By Jonathan Shugarts, Republican-American
NAUGATUCK — A Waterbury woman who works as a real estate agent in Southbury is due in court next month after police charged her with impersonating the wife of a man she was dating before his death to obtain more than $62,000, according to an arrest warrant.
Nancy Stokes, 68, of Waterbury, was charged with conspiracy to commit first-degree larceny, criminal impersonation and second-degree identity theft.
Naugatuck police launched an investigation of Stokes in March after a 90-year-old woman, Hazel Rosa, told police that her identity had been used to withdraw more than $62,000 from a stock market account. Stokes had been dating Rosa’s recently deceased husband, Nicholas Rosa, a 90-year-old attorney, who died in February, according to Stokes’ arrest warrant.
The stock market account was in her name only, Hazel Rosa told police, and she never authorized anyone to liquidate the shares.
Rosa’s son told police a check issued to his mom had been sent to his father’s home in Naugatuck and was later deposited into a shared bank account. Money was later withdrawn and used to pay back taxes on Nicholas Rosa’s home and also to pay back a $25,000 loan, according to the warrant.
Other checks drawn on that same account totaling $3,500, were made out to Stokes, Rosa’s son told police. Police found that other portions of those funds were used for utility bills, medical insurance, a Lexus auto loan and credit card payments, among others.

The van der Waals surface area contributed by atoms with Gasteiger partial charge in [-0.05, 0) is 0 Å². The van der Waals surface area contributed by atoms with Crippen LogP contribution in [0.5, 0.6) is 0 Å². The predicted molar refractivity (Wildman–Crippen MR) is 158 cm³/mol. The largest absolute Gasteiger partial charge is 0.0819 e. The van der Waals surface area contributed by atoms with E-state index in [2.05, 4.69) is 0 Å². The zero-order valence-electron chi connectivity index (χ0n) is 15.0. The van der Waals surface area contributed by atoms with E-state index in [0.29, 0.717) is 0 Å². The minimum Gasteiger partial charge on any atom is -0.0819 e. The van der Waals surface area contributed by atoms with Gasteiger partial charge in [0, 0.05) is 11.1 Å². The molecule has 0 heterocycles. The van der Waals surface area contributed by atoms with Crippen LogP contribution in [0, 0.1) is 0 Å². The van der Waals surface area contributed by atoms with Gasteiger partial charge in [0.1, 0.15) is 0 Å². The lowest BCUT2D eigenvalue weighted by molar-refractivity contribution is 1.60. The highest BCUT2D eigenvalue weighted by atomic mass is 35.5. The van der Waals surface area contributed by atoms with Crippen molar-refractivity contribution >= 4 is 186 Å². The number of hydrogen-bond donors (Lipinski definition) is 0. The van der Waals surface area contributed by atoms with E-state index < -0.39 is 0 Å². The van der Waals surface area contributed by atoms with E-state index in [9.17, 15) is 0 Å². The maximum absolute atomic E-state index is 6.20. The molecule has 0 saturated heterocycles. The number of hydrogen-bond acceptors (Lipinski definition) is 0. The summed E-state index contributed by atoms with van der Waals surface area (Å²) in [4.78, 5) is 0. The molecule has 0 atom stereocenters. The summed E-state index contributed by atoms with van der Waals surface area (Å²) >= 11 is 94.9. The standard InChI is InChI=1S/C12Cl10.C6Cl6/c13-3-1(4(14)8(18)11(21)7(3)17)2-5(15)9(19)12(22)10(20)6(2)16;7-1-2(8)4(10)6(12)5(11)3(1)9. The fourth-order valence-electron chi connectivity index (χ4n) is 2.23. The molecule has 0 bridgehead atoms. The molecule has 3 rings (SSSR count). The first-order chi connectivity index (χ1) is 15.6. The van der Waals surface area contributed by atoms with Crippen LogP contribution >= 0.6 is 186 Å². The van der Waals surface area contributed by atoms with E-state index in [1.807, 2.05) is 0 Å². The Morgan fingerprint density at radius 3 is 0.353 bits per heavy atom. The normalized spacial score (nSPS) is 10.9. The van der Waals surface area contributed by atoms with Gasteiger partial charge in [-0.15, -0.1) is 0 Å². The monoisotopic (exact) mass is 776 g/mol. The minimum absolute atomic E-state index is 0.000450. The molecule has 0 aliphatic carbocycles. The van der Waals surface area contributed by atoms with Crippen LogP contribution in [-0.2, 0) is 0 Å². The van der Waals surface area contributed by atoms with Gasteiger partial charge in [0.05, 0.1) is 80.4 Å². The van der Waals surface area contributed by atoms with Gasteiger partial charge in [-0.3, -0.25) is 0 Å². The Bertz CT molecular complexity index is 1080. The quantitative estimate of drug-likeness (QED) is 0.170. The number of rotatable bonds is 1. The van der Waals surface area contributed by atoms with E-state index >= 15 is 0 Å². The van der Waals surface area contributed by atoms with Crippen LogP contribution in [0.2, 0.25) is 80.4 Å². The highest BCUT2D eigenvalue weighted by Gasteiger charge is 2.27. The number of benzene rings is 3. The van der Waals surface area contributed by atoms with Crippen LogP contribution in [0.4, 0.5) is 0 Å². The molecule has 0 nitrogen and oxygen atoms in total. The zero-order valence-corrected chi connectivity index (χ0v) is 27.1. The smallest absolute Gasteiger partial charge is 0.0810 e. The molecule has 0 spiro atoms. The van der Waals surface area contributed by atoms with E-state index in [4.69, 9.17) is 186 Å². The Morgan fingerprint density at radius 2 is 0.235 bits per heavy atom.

Police obtained recordings of calls made to DWS, the fund that held the stocks, during which a woman’s voice is heard answering questions to verify her identity, including the last four digits of her Social Security number. A man’s voice is also heard directing the woman how to answer the questions, according to Stokes’ arrest warrant.
Rosa’s son later identified Stokes as the woman in the call and the man as his father, according to police. Police also found that a cell number listed for Stokes was used to make the call to liquidate the stock account.
Police also compared the signature on the check, finding that it did not look similar to Hazel Rosa’s signature. They also found probable cause that Stokes had conspired with Nicholas Rosa in the fraudulent activity.
Civil court filings also show that Rosa’s family is suing a limited liability company, Mazuk, which state business records show is owned by Stokes. The suit accuses Nicholas Rosa of transferring — tax free — a four-unit apartment building on Westbury Road in Watertown to Stokes weeks before his death.
The suit asks for money damages and also for the property title to be transferred back to Rosa’s estate.
Stokes, who works as an agent for Berkshire Hathaway Home Services, was honored with a Malcolm Baldrige Volunteer of the Year award in 2003, as well as Main Street Waterbury’s Volunteer of the Year award in 2004.
When reached Aug. 6, Stokes said she couldn’t speak with a reporter and when asked if her attorney could be contacted, said she couldn’t “do that,” before hanging up.
Stokes was released after posting a $10,000 bond and is due in Waterbury Superior Court on Sept. 22.